Rationale: This trigger needs to be updated. It was never tripped for the coastal stock even though we have experienced some very poor recruitment. It has been tripped once for the North Carolina stock since 2003. That means it is not really a trigger. When you do a retroactive analysis of the performance of A2, it would have been tripped three times since 2003. The other sub-option, A3, would have tripped six times since 2003. That may be too sensitive for management. Meaning that if a trigger is tripped too often it can be easily ignored. A2 seems like the best option. It will show us when recruitment is a concern while not being overly cautious and burdensome to striped bass management.

Option B: Management Response to Recruitment Trigger

ASGA Supports Sub-option B2. If the recruitment trigger is tripped, an interim F target calculated using the low recruitment assumption is implemented, and if F from the terminal year of the most recent stock assessment is above the interim F target, the striped bass management program must be adjusted to reduce F to the interim F target within one year.

Rationale: We need to be responsive to recruitment. Lowering F in response to periods of low recruitment is the only way to ensure a stable striped bass population. We have a history of exploiting good year classes and not responding to poor ones. This adjustment to the trigger will make the board more responsive to what science is telling us.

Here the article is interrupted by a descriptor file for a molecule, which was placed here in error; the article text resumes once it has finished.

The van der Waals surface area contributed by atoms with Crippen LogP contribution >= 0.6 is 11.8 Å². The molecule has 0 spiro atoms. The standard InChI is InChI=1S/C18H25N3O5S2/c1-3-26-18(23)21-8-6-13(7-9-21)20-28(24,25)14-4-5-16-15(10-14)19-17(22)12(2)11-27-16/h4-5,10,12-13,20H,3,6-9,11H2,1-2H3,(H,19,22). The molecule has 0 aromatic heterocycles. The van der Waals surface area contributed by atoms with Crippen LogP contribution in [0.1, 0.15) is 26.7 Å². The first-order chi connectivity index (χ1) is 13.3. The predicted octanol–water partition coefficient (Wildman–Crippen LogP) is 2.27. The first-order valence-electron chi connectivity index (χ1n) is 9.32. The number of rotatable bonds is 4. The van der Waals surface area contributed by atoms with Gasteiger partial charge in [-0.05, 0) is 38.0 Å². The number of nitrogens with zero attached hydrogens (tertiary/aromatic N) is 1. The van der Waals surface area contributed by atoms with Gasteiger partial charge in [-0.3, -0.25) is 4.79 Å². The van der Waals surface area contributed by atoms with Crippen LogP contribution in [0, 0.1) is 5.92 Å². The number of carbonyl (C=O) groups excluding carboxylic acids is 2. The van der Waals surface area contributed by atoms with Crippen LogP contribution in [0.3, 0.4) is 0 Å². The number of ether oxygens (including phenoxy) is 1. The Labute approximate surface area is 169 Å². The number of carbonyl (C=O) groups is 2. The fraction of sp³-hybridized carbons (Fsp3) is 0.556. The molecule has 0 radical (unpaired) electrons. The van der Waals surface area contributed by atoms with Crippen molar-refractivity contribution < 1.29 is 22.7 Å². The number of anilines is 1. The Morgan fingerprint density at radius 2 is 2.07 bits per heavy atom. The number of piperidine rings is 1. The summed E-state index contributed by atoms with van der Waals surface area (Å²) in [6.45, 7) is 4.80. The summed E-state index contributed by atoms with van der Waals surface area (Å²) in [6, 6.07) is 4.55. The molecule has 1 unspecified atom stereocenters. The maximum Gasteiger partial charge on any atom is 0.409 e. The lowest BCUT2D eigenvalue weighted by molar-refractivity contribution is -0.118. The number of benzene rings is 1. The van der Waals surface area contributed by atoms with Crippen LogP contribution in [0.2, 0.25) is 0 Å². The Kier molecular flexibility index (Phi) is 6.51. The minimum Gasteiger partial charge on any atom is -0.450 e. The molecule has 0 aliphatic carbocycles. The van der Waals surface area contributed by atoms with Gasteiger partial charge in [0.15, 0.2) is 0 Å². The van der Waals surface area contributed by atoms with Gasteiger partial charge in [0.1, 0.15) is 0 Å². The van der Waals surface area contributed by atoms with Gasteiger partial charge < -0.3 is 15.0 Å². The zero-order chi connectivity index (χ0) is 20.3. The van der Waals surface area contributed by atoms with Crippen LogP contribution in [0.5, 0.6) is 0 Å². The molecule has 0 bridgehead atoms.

Tier 4: Deferred Management Action

ASGA Supports Option A (status quo): No Deferred Management Action. If any (or all) of the management triggers are tripped following a benchmark stock assessment or assessment update, the Board is required to respond to that trigger regardless of when the last management action was implemented in response to any management trigger.

Rationale: We cannot delay management actions any longer. Status quo ensures that lengthy delays won’t occur if this trigger is tripped.

4.2.2 Measures to Address Recreational Release Mortality